Fighting Dirty

End The Battle With A Lightweight Shoulder Harness

Capt. Steve Dougherty July 18, 2013

I’ll admit that although I’m still a whippersnapper by some standards, I’m growing old of being young and reckless. At one time I was passionate and adamant about battling big fish on ultralight tackle—and I still am—but I’ve taken a step back and reexamined my approach when targeting super strong fish with today’s powerful, yet micro conventional and spinning outfits. Thanks to advancements in technology, once unimaginable feats are now real possibilities, but that doesn’t mean you have to beat yourself up in the process.

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In the past few years the latest lightweight spinning and conventional reels outfitted with powerful drag systems have been all the rage when chasing big fish. While the newest rod and reel advancements have led to stronger and more capable outfits, it was really the introduction of advanced braided lines that led the way to impressive light tackle battles. With the ability to spool hundreds of yards of line onto a micro reel that weighs ounces, anglers now have the confidence and line capacity to let big fish run.

With the ability to spool hundreds of yards of line onto a micro reel that weighs ounces, anglers now have the confidence and line capacity to let big fish run.

Another major benefit with small conventional and spinning reels is the ability to fight fish without struggling with heavy tackle. While the newest reels are lightweight and easy to move around, drawn out battles will still take a toll on your lower back and forearms and are anything but fun. Fortunately, small and unobtrusive harnesses like the AFTCO Maxforce II shoulder harness matched to a small fighting belt make it easier to subdue big fish on 12 to 30 lb. class conventional and spinning outfits. For fish well over 50 pounds rod belts and harnesses are pretty much standard equipment. While you can grunt it out and persevere through epic battles without such tools, I prefer to land fish fast and with minimal effort so I can start working on the next one. With skittish yellowfin tuna that turn on and off like a light switch you must capitalize when the bite is wide open!

For light tackle battles I prefer a shoulder harness over a kidney harness with the benefit of being able to use my upper back, shoulders and legs to beat big fish fast. The polyester covered bio-foam shoulder and back-band padding connect with ventilated mesh to distribute the load across the back of the angler. This allows the shoulders and upper body to carry the weight during extended fights against stubborn game fish.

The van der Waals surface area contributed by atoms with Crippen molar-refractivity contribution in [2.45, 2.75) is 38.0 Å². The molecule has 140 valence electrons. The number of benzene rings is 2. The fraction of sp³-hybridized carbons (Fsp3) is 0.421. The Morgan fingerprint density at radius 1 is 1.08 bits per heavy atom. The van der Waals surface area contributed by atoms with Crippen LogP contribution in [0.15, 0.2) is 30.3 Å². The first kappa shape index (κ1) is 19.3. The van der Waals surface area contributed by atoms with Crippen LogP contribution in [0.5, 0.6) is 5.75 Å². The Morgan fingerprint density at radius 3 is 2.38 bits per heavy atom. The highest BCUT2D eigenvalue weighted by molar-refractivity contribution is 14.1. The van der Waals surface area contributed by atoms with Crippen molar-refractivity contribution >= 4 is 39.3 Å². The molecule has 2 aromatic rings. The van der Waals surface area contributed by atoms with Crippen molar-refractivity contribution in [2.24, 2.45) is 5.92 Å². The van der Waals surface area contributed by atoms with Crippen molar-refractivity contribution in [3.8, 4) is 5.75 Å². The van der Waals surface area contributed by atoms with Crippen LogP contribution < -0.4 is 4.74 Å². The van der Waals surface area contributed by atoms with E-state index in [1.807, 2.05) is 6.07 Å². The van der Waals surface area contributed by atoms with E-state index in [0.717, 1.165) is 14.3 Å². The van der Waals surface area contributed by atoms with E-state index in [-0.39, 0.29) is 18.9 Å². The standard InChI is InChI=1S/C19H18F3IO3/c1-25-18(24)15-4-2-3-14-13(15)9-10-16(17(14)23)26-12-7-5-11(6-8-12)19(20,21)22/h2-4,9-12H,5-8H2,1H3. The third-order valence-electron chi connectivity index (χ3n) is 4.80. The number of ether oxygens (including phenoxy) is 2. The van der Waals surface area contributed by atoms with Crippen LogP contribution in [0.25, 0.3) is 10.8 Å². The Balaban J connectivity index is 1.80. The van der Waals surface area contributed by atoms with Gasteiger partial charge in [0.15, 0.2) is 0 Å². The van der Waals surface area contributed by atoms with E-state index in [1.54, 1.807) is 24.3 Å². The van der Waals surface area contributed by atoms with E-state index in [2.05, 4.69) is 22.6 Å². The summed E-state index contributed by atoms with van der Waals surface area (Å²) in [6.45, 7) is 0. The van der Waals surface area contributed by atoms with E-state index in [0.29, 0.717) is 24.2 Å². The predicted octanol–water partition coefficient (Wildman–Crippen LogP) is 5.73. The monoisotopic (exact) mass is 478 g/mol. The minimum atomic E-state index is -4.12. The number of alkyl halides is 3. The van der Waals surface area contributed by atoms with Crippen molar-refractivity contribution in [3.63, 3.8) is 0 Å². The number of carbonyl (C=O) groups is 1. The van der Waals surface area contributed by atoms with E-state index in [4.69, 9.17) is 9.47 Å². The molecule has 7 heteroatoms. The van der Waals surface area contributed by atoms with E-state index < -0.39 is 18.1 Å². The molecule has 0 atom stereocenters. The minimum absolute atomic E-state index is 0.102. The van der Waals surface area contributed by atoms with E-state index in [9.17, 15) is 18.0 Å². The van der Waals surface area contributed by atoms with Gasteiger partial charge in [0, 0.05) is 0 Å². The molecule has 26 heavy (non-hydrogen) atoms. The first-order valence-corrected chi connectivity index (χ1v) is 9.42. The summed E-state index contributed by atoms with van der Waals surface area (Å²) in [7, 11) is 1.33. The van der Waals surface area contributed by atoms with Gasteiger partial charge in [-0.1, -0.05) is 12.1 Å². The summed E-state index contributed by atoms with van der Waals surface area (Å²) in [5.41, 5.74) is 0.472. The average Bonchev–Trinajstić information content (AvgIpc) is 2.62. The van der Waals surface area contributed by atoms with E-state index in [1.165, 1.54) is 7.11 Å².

Using a short bent butt, I adjust the harness so the rod sits at a 60 degree angle. This way when a fish is running the rod blank absorbs the brunt of the force. It’s important you have the rod belt and harness adjusted and sized for you before the battle begins. When you get a bite it’s important you focus on fighting the fish and not adjusting straps and clips. Let the fish make its initial run before fumbling around with your gear and getting comfortable for the long haul. If you’re anticipating a strike, like when fish are busting all around the boat, you can have your harness on and fitted so you are ready for battle.

Like any specific type of fishing, a single rod will not suit every situation. As a starting point, light tackle stand up duties require a short rod around 5’6″ to 6’0″ in length. I had a Revolution Fishing custom rod made specifically for live baiting tuna in The Bahamas and chose a Seeker blank that provides a fast taper and stiff butt section. When fishing braid I prefer to avoid roller guides and opted for lightweight FUJI SIC guides with stainless steel frames for flawless performance and corrosion resistance.

While one could certainly sweat it out and power through an excruciating battle without a belt and harness, prolonged fights tip the odds in the fish’s favor by increasing the chance of terminal tackle failure and predation from sharks. The bottom line is that the longer the fish is in the water, the greater its chance of escaping. With a belt and harness you will be able to apply maximum pressure for much longer compared to typical stand up battles.

When selecting a reel you’ll have to make sure there are lugs to attach the harness clips. Most conventional reels have them, but if you want to use a spinning reel you’ll need a solution for the lack of harness lugs. If you are building a custom outfit you can ask the builder to add rings to the reel seat, but there are also aftermarket options that attach over the reel’s foot. Check out reelcolors.com for an excellent option that can be installed in seconds.

Anytime you go to battle harnessed to big fish, light tackle or not, it’s important to make sure someone has your back. In the event the mainline becomes wrapped around a rod guide things can go bad in a hurry. Wearing non-slip footwear is crucial, as is carrying a small safety knife. Next time you are on the tuna grounds, strap on and snap in. Beat up a few big fish while barely breaking a sweat and you’ll be a firm believer.

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